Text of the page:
Gin and Tonic Garnishes

Top 5 herbs to grow in your kitchen

We all seem to love a gin and tonic these days and the choice available in the local pubs is growing.

In the last few years the list of craft gins available has grown vastly.

We’ve moved on from the days of Gordon’s or Bombay Sapphire being the only options available.

The same goes for the garnishes. Gone are the days of just a slice of lemon or lime.

Here are the top 5 gin garnishes you could grow right from your kitchen windowsill

Lavender

Nothing beats fresh lavender in your gin and tonic, you can easily keep a small plant in your kitchen to use whenever you need it...

Lavender - picture credit usesofherbs.com/lavender

Gardening Tips 

Place your lavender plant somewhere it will receive full sun (at least 8 hours per day) and water it sparingly. Allow the soil to dry out between watering, but don't let it get so dry that the plant wilts. Lavender likes heat, so perfect for in the kitchen.

Gin suggestions - Pink Pepper Gin, Slingsby Gin, Junipero Gin

Thyme

Thyme has a subtle, dry aroma and a slightly minty flavour, very refreshing.


Thyme - picture credit - www.vegetable-gardening-online.com/growing-thyme

Gardening Tips 

Water completely each time but allow the pot to dry before watering again. Just be sure to cut back overly woody stems on the thyme plant to force fresh new growth to garnish all those future gins...

Gin suggestions - Blackwoods Gin, Malfy Gin, Tarquin's Gin

Rosemary

Rosemary has a tea-like aroma and a piney flavour. A strong flavour but can be excellent when paired with the right gin.

Rosemary garnish - picture credit - ginfestival.com

Gardening Tips 

Probably the most tricky of the 5 herbs on this list. Rosemary needs sunlight. make sure that you place it in the brightest window in your house. If your rosemary plant is not getting at least six to eight hours of light a day, place a lamp with a fluorescent light bulb (we know) as close as possible to the plant to supplement the sunlight.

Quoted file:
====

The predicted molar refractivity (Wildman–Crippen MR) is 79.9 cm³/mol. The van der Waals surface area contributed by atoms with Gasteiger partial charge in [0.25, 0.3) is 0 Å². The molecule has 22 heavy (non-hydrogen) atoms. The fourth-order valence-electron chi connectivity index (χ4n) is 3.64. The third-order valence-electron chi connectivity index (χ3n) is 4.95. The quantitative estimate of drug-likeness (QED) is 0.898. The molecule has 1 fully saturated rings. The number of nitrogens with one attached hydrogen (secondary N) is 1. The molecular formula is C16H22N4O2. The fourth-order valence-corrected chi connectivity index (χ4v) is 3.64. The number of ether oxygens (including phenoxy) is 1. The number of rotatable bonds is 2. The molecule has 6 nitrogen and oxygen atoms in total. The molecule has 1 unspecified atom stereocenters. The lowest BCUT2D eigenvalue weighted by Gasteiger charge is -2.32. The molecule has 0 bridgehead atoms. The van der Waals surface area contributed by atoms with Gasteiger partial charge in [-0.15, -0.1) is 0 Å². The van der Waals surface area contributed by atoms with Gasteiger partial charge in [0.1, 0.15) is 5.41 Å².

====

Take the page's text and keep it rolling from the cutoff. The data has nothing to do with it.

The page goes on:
Gin suggestions - Manchester Three Rivers Gin, Napue Gin, Jensen's Old Tom Gin

Mint

Probably the easiest of the herbs to grow. It is also one of the most versatile flavours, brightening up most gin and tonics.

Mint basket - picture credit - www.almanac.com

Gardening Tips 

Select a wide surfaced container such as a window box and fill with well-drained potting soil. Place your mint plant indoors in a bright, sunny room and warm room. Keep your mint plant watered and moist

Gin suggestions - Daffy's Gin, Bloom Gin, Wint and Lila Gin

Coriander

An acquired taste, most people seem to love it or hate it. Probably more associated with a greek salad, but can be the perfect garnish.

Coriander garnish - picture credit - ginfoundry.com

Gardening Tips 

An easy one to look after. Water your coriander until the water comes out the drainage holes. Check the soil frequently, coriander should only be watered when the soil is dry. It’s easy to keep in the winter months as it only needs four to five hours of sun per day

Gin suggestions - Sipsmith VJOP Gin, GlenWyvis Gin

So there you have it, 5 gin and tonic garnishes to grow at home.

Now get yourself down the garden centre...

Impress your friends and invite them round!

The Greenwich Tea Company x